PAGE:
At Gilly Hicks there’s been “a tremendous response digitally. It picked up 100 percent two quarters in a row,” said Horowitz, and was lifted by the Gilly Hicks Go active line launched last quarter.
She also said Gilly Hicks freestanding stores will be opened, but no timing was given. Currently, the division has “carveouts” inside Abercrombie stores, and “side-by-side” shops, but no freestanding locations.
Across the Gilly Hicks, Abercrombie and Hollister brands, updated product and marketing resonated with existing and new customers. “We’ve seen a strong response to a lot of key categories,” Horowitz said, citing Abercrombie’s women’s denim, the 96 Hour collection which is designed for greater comfort and versatility, fleece, sweaters and skirts, as well as shorts and T-shirts at Hollister, and the Gilly Hicks sleepwear and the brand’s active assortment.
During a conference call with retail analysts, Horowitz said, “We’re excited about the significant white space that we see for Gilly. Based on its track record of sales and margin expansion, we are dedicating additional resources to accelerate growth and have shifted messaging away from promotions into storytelling.”
Overseas, all stores in the APAC (Asia Pacific) region are opened, half of the stores in the EMEA (Europe, Middle East, Africa) region are closed due to COVID-19, and four U.S. units, all in New Mexico, are closed.
A&F is nearing the end of its flagship closing process which began in 2016. The flagships were first launched in 2005 in Hong Kong. In addition to four early exits, the Brussels, Madrid and Fukuoka flagships will close in early January due to natural lease expirations leaving the company with eight operating flagships at year end, down from 15 at the beginning of the year. “Closing flagships is a critical part of our ongoing work to reposition our store network to more intimate enabled stores to better serve our local customer and represent our updated brand positioning,” Horowitz said. “Although we are exiting [flagship] stores, we remain committed to the markets they operate in.”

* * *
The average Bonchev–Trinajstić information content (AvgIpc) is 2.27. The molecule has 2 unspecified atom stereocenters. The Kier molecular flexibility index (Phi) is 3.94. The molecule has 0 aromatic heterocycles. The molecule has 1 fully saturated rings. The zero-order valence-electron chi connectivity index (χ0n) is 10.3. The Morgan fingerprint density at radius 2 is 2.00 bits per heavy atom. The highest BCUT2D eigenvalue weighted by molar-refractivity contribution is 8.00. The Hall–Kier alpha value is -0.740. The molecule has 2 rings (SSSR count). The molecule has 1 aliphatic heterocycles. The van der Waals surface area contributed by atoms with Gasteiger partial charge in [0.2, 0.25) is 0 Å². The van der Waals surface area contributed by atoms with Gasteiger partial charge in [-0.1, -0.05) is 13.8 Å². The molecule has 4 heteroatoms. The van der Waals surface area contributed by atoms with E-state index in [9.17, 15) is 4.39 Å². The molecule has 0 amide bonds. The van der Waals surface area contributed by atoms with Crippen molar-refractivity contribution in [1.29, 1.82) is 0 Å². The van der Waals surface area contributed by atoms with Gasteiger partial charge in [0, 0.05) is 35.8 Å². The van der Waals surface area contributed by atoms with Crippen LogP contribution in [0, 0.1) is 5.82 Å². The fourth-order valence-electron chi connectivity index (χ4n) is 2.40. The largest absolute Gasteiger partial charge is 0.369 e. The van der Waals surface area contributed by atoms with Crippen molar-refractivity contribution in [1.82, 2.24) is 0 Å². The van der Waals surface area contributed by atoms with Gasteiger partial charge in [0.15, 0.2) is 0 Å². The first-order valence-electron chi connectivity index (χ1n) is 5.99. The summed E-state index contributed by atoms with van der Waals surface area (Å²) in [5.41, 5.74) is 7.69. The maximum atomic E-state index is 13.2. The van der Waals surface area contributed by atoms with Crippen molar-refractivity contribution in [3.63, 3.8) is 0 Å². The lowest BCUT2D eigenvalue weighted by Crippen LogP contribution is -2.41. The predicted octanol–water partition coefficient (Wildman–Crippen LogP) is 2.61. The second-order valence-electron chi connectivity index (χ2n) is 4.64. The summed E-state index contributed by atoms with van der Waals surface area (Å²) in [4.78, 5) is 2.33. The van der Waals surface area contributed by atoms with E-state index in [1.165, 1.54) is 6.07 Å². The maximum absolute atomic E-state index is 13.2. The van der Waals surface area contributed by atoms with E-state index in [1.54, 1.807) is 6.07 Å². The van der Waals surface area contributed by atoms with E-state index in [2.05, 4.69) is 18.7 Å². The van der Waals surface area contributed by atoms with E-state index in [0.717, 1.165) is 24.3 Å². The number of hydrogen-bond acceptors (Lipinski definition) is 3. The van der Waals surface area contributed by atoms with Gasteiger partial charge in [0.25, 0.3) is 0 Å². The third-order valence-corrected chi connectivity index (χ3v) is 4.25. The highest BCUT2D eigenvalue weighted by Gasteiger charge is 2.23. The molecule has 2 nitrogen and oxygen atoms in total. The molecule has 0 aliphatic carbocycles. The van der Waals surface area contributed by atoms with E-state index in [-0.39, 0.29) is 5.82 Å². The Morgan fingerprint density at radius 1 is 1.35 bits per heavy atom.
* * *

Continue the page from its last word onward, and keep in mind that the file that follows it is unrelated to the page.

“As we approach the peak holiday selling period, inventories remain well-controlled and we have thoughtful plans in place to help us adapt to changing business conditions. As we have done since the start of the pandemic, we will utilize our proven playbooks to remain agile and provide the best omnichannel experience for our customers,” Horowitz added.
The company has recognized a pre-tax gain of $8 million in the current quarter related to flagship store exit activity, primarily due to a gain on lease assignment and updates to previously established accruals for asset retirement and severance obligations related to the four closures.
“For the fourth quarter, we are planning the business as follows: net sales to be down 5 to 10 percent, which assumes a deceleration from current trends,” said Scott Lipesky, senior vice president and chief financial officer, during the conference call. “Although pleased with quarter-to-date results, including ongoing strong digital growth, there are a lot of unknowns as we head into what are traditionally our highest volume weeks of the year. With COVID-19 numbers rising, there is the potential for a change in apparel demand and customer willingness to enter physical stores. Also, there is a looming possibility of renewed store restrictions and closures. We do not have certainty on when countries may reopen in Europe.”